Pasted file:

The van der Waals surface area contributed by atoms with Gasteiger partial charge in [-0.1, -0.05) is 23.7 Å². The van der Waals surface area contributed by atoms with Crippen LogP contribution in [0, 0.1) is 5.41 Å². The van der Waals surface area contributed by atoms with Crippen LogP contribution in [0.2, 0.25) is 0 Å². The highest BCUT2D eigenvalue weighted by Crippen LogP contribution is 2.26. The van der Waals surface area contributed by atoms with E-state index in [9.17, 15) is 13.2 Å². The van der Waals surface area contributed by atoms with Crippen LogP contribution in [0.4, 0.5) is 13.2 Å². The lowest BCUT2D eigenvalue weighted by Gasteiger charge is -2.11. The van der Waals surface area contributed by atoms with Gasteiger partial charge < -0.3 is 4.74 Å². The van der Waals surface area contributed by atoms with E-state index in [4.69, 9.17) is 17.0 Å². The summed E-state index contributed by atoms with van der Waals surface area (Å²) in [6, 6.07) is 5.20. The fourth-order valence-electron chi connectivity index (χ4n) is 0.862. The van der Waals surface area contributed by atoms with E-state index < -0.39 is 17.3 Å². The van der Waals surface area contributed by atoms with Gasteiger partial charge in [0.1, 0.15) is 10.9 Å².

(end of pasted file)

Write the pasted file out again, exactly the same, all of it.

The van der Waals surface area contributed by atoms with Gasteiger partial charge in [-0.1, -0.05) is 23.7 Å². The van der Waals surface area contributed by atoms with Crippen LogP contribution in [0, 0.1) is 5.41 Å². The van der Waals surface area contributed by atoms with Crippen LogP contribution in [0.2, 0.25) is 0 Å². The highest BCUT2D eigenvalue weighted by Crippen LogP contribution is 2.26. The van der Waals surface area contributed by atoms with E-state index in [9.17, 15) is 13.2 Å². The van der Waals surface area contributed by atoms with Crippen LogP contribution in [0.4, 0.5) is 13.2 Å². The lowest BCUT2D eigenvalue weighted by Gasteiger charge is -2.11. The van der Waals surface area contributed by atoms with Gasteiger partial charge < -0.3 is 4.74 Å². The van der Waals surface area contributed by atoms with E-state index in [4.69, 9.17) is 17.0 Å². The summed E-state index contributed by atoms with van der Waals surface area (Å²) in [6, 6.07) is 5.20. The fourth-order valence-electron chi connectivity index (χ4n) is 0.862. The van der Waals surface area contributed by atoms with E-state index < -0.39 is 17.3 Å². The van der Waals surface area contributed by atoms with Gasteiger partial charge in [0.1, 0.15) is 10.9 Å².